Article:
Employee Satisfaction and Running a Successful Business
Most employment experts will tell you that the success of any business is directly linked to the satisfaction of its employees. Retaining talented people is critical to the success of any organization; and no matter how temporarily challenged the economy may be, a company's top talent always has other options. So how do companies attract and retain their most valued resources?
There are no hard-and-fast rules for effective employee management. But the following information will help you better understand what truly motivates your workers, thus creating employee satisfaction and helping your business become successful. See FindLaw's Managing Employees section for more related articles.
Beyond a Paycheck: Identifying the Intangibles
A company's pay and benefits must be competitive in order to attract talented workers. But it may not be sufficient to just be the market leader in traditional compensation, since employees are motivated to stay or go by much more than pay and benefits. In fact, many of the keys to fostering employee satisfaction don't cost a dime.
These important intangibles include the following:
- Employees want to be informed by their leaders (and not the media or the grapevine) about the company's important "big picture" visions, strategies, and developments.
- Employees want to know that their individual activities and talents make a difference to the business, and they expect their leaders to articulate how their daily activities fit into the big picture.
- Employees want accessible leaders who not only talk, but listen.
Thus, managers should regularly meet with their team members to exchange crucial information, answer questions, and invite input. Open communication must start with senior management and cascade throughout the entire organization. The employee handbook and written job descriptions should reflect these general values.
Leadership and the Importance of Management
Employees also want to contribute their own leadership skills to the organization's success, whatever their titles or positions may be. Specifically, they want to have input into the processes and participate in decisions that touch on their particular roles, while being noticed and appreciated for these contributions.
Most employees look first to their direct supervisors for daily direction and recognition. The old adage "Employees don't quit their jobs; they quit their bosses" carries a lot of weight. Employers need to ask themselves: "Are we are paying enough attention to the selection, training, and development of the managers and supervisors who directly interface with the line level employees?" If not, the employer is not likely to be meeting the expectations or aspirations of either the managers or their subordinates.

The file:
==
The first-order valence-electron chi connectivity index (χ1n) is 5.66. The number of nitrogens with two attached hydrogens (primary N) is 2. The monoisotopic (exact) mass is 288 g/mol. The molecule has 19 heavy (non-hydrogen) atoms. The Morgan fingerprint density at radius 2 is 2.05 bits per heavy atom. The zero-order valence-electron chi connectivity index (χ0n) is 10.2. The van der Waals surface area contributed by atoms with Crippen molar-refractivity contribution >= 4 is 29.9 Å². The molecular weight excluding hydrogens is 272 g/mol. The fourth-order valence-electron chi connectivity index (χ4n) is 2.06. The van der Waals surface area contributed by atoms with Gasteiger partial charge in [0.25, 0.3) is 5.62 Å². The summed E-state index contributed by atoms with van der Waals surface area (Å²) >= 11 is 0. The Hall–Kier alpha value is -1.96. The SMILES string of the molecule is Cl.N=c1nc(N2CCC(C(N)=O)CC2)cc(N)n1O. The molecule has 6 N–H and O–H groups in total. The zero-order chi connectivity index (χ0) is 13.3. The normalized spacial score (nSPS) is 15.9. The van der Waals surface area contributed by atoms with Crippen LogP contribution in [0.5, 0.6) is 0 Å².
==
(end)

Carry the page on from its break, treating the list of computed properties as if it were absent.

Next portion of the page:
Employees want training, career development, and (ultimately) advancement. Most people do not stay in jobs they do not know how to do well. Training and development of employees tells them that the company cares about them long-term. Companies shouldn't overlook their own experts who can provide inexpensive training on areas of their expertise. That serves two goals: providing a development opportunity and recognition for the trainer and needed information to those who attend.
Increasingly, employees want the company to recognize and respect that they have lives, interests, and demands outside of the workplace. Job sharing, part-time and modified schedules; telecommuting and flextime are all structural alternatives that, in appropriate circumstances, can be powerful retention tools. The FindLaw article Working From Home: The Telecommuting Issue covers the pros and cons of telecommuting from the employee's perspective.
Flexibility and choice in benefits are likewise important. Some employees are motivated by on-site or subsidized child care; others are more interested in on-site exercise facilities or health club memberships; others need assistance with elder care; and still others may want an allowance to pay for their cell phones. Many employers are abandoning strictly defined categories of sick, personal, and vacation time, opting instead for more flexible paid time off (PTO) policies that give employees greater flexibility, without having to "fake" a sick day.
Listening to Your Employees
There is no need to speculate about what employees want, as long as employers make an effort to listen. Companies can conduct employee surveys, provide suggestion boxes, and conduct exit interviews of employees who leave on their own accord. And if your business conducts exit interviews, they should be analyzed and used in order to help prioritize needed changes.
Getting Legal Help
There is no single job perk or retention strategy that will work for all companies. Consider speaking with an employment law attorney if you have legal questions pertaining to human resource management.
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